By Scott A. Petri
As a result of long-standing financial prudence, the Philadelphia Parking Authority (PPA), a state agency, has recently been able to fully fund the present-day value of its post-retirement healthcare benefits for employees. Why is that important?
When I served on the state Appropriations Committee, I saw firsthand how increasing pension and employee healthcare costs crowded out other priorities in the budget. The same is true for authorities and city governments. The PPA’s Board of Directors was fiscally wise in creating a self-restricted account to hold funds in a separate bank account, which gave the PPA the ability to quickly comply with Government Accounting Standards Board (GASB) requirements relating to the reporting of post-retirement health care liabilities. Unlike many government entities that did not plan for the day of reckoning, the PPA had foresight.
Recently, the Authority transferred funds that were set aside for post-retirement health benefits into an other post-employment benefits (OPEB) restricted trust. This enabled the PPA to improve its financial statement and reduce its liability under GASB 75. Funds that are set aside in a trust and invested are given credit toward the actual determined liability. GASB 75 is intended to improve accounting and financial reports by state and local governments OPEB. Effective for fiscal years beginning after June 15, 2017, the funded and unfunded portions appear on financial statements. Like the disclosure of pension costs, this provides transparency to taxpayers, the financial community, and to management. As a result of the set aside trust, we are also able to reimburse our approximately $1.2 million budgeted this year for OPEB expense. These funds will be available to the Philadelphia School District and the City of Philadelphia for distribution this year.
The statistics regarding those that have failed to set aside funds are alarming. According to information provided by our consultant, the vast majority of government entities are on a pay-as-you-go method of funding OPEB. A 2018 S&P Global Report, “Rising U.S. States’ OPEB Liabilities Signal Higher Costs Ahead,” identified an increase in unfunded liabilities among all states of $63 billion in fiscal 2017 alone. Total OPEB liabilities are now $678 billion across the nation, according to this report. Kicking the can down the road ties your hands and limits your ability to innovate, and we are at a critical time for innovation in the parking industry. Developing a plan to address reducing such liabilities is the first step. You might not have the luxury that the PPA had in transferring funds in one shot and you may have inherited this cost as a legacy, but you will need a plan to address this requirement. It may even seem like an impossible task. My advice is to contact a consultant, develop a plan and stick to the plan.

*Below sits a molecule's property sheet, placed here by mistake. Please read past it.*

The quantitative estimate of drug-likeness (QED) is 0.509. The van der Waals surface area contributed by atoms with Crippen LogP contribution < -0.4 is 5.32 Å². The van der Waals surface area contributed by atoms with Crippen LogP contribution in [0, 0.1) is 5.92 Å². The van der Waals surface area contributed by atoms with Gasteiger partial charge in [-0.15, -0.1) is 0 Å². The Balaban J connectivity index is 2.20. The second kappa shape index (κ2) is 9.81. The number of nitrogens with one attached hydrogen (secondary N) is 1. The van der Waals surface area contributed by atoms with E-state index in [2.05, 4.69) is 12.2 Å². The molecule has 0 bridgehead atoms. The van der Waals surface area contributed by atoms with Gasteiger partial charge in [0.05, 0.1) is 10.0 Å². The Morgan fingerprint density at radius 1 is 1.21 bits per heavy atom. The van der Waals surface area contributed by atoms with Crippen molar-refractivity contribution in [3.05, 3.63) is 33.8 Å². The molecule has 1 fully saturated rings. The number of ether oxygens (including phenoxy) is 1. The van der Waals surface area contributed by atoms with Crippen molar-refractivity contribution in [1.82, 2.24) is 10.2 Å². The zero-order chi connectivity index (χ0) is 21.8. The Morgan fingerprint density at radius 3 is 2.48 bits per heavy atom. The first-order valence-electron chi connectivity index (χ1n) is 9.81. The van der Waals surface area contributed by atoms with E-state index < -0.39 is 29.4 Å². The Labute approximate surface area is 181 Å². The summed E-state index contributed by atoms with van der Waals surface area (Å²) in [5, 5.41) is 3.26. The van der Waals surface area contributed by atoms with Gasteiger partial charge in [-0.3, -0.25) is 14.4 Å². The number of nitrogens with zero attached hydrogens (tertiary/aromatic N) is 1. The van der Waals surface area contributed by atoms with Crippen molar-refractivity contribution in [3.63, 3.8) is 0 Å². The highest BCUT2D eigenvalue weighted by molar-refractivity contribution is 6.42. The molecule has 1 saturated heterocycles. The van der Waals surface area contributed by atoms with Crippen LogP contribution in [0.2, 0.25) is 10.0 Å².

In addition to the benefit of acting prudently, the primary benefit of pre-funding future OPEB costs is ensuring that employees know that their future retirement benefits are fully protected. Decades ago, I attended a meeting as a legislator of retirees of a large private company that went bankrupt and learned their pensions were essentially gone. Helpless to right this wrong, I knew and understood the responsibility of private and public employers to keep their promise to employees by properly funding retirement benefits. For the PPA, that is the most important reason to set aside funds in an investment account. It’s simply the right thing to do.
Scott A. Petri is executive director of the Philadelphia Parking Authority.